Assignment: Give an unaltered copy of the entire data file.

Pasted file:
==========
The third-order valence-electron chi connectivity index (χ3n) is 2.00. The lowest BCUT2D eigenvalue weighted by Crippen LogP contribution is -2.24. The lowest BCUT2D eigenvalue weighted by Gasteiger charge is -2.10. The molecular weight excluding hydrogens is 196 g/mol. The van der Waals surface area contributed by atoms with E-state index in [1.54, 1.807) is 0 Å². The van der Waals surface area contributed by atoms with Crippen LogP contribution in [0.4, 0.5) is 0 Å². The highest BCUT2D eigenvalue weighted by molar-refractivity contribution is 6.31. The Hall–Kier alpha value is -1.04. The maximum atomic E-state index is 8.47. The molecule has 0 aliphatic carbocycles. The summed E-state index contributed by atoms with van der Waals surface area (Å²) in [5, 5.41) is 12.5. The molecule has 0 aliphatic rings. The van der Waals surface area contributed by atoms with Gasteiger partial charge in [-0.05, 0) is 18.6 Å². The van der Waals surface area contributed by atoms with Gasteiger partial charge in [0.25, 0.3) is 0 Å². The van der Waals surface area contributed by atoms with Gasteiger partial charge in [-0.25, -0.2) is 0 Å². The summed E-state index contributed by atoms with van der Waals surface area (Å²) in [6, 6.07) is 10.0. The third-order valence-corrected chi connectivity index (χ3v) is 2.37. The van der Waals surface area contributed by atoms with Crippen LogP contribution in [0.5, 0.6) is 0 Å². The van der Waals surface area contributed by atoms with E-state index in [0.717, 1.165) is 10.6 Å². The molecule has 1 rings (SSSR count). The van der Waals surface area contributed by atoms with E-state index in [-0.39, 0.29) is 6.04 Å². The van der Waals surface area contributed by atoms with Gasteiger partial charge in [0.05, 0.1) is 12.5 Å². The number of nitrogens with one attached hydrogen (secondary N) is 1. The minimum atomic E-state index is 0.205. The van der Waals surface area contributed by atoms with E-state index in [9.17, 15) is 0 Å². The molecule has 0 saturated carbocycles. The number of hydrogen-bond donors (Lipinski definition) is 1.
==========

The third-order valence-electron chi connectivity index (χ3n) is 2.00. The lowest BCUT2D eigenvalue weighted by Crippen LogP contribution is -2.24. The lowest BCUT2D eigenvalue weighted by Gasteiger charge is -2.10. The molecular weight excluding hydrogens is 196 g/mol. The van der Waals surface area contributed by atoms with E-state index in [1.54, 1.807) is 0 Å². The van der Waals surface area contributed by atoms with Crippen LogP contribution in [0.4, 0.5) is 0 Å². The highest BCUT2D eigenvalue weighted by molar-refractivity contribution is 6.31. The Hall–Kier alpha value is -1.04. The maximum atomic E-state index is 8.47. The molecule has 0 aliphatic carbocycles. The summed E-state index contributed by atoms with van der Waals surface area (Å²) in [5, 5.41) is 12.5. The molecule has 0 aliphatic rings. The van der Waals surface area contributed by atoms with Gasteiger partial charge in [-0.05, 0) is 18.6 Å². The van der Waals surface area contributed by atoms with Gasteiger partial charge in [0.25, 0.3) is 0 Å². The van der Waals surface area contributed by atoms with Gasteiger partial charge in [-0.25, -0.2) is 0 Å². The summed E-state index contributed by atoms with van der Waals surface area (Å²) in [6, 6.07) is 10.0. The third-order valence-corrected chi connectivity index (χ3v) is 2.37. The van der Waals surface area contributed by atoms with Crippen LogP contribution in [0.5, 0.6) is 0 Å². The van der Waals surface area contributed by atoms with E-state index in [0.717, 1.165) is 10.6 Å². The molecule has 1 rings (SSSR count). The van der Waals surface area contributed by atoms with E-state index in [-0.39, 0.29) is 6.04 Å². The van der Waals surface area contributed by atoms with Gasteiger partial charge in [0.05, 0.1) is 12.5 Å². The number of nitrogens with one attached hydrogen (secondary N) is 1. The minimum atomic E-state index is 0.205. The van der Waals surface area contributed by atoms with E-state index in [9.17, 15) is 0 Å². The molecule has 0 saturated carbocycles. The number of hydrogen-bond donors (Lipinski definition) is 1.